Twenty-year anniversary of 9/11


The Catalyst / Robert Rojas

The Ground Zero cross now stands in the National September 11 Memorial & Museum.

This year marks the 20-year anniversary of the tragedy of 9/11. As the country pays tribute to those fallen, Americans reflect on what happened and the emotions that many associate with the event. Americans who witnessed this devastating day have seen how it has caused the government’s foreign policy to develop over the years, especially how this tragedy shifted the nation’s attitude and actions toward the Middle East.
At the time of the attacks, many were in a state of shock, not knowing that the nation would change forever. Several people recall that they realized the truth behind this incomprehensible disaster once the second plane hit the South Tower of the World Trade Center.
Americans take this month to pay tribute to those who worked on the frontlines, went missing, remain unidentified, and lost their lives on this heartbreaking day, and a wave of shock still lingers in the nation today. The 20-year anniversary gives the nation an opportunity to remember what happened and honor those who were lost.
Several faculty members at NDB remember watching the story unfold on their televisions twenty years ago. The Catalyst interviewed AP U.S. History and AP Human Geography teacher Wendy Connolly about her memories of September 11, 2001.

[I remember the day] very vividly. It’s one of those memories like in a different place in history that you just remember everything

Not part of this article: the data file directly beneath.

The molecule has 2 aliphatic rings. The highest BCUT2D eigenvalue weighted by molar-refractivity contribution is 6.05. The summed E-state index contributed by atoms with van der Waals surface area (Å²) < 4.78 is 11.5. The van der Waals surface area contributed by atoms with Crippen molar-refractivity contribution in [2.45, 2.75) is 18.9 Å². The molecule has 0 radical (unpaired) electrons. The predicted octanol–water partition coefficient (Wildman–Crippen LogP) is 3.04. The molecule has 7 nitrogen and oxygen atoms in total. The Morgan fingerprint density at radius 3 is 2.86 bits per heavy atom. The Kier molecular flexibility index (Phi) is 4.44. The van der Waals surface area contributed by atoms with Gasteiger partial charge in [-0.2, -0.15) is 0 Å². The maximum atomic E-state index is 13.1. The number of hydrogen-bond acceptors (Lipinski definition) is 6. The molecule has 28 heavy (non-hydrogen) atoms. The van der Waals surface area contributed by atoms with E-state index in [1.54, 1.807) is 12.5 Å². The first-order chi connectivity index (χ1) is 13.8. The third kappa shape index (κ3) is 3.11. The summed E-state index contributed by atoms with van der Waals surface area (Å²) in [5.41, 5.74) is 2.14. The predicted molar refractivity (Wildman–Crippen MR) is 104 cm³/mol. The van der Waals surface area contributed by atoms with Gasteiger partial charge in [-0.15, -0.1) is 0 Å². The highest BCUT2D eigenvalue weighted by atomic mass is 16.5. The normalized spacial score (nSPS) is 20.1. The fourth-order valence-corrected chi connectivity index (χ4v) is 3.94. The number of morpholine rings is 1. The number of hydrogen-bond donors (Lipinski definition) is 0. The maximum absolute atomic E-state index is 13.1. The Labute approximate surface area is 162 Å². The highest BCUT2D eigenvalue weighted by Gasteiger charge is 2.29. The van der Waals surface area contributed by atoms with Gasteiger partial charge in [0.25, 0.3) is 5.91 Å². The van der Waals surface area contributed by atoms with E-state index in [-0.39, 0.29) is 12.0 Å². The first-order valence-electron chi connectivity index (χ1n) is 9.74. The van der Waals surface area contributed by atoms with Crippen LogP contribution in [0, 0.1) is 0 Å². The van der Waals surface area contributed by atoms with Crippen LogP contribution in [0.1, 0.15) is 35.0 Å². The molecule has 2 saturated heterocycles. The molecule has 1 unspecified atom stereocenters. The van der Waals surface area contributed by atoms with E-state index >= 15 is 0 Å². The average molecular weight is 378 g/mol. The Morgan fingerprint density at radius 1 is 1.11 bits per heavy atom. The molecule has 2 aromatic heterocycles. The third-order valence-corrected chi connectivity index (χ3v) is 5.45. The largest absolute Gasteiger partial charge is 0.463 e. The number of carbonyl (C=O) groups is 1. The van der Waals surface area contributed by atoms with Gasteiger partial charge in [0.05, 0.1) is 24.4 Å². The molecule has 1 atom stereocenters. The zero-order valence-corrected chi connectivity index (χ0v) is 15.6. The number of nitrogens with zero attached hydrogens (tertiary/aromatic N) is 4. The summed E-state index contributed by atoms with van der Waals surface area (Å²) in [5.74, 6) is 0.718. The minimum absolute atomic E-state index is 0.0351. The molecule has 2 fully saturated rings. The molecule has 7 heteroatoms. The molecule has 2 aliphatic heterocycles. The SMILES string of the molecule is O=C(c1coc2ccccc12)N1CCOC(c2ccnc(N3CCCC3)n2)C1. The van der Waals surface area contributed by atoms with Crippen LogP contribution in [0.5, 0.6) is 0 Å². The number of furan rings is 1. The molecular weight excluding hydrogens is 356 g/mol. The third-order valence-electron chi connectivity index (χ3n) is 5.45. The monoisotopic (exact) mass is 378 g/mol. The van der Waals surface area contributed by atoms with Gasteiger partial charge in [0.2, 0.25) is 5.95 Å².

— Wendy Connolly

“[I remember the day] very vividly. It’s one of those memories like in a different place in history that you just remember everything,” said Connolly. “I was at my house in Half Moon Bay, getting ready for work. I wake up to the news every morning, so the news was on, and I remember going into the bedroom, and seeing the first plane go into the World Trade Center. And, to me, it was a movie. I thought it was a preview to a movie.”
Connolly hopes that the 20-year anniversary will help people acknowledge this tragedy, so that it will never become a forgotten day in history.
“California does not mandate that teachers must teach about 9/11. So, it’s up to individual teachers. I’ve always addressed it, and we’ve talked about it, but I’ve always treated it like more of a current event, and my own personal experience this year, I feel like we need to do a little bit deeper dive.”
Connolly hopes that no one will forget this monumental day in American history, and that her generation will teach of this date so that this generation of students will never forget this day in history.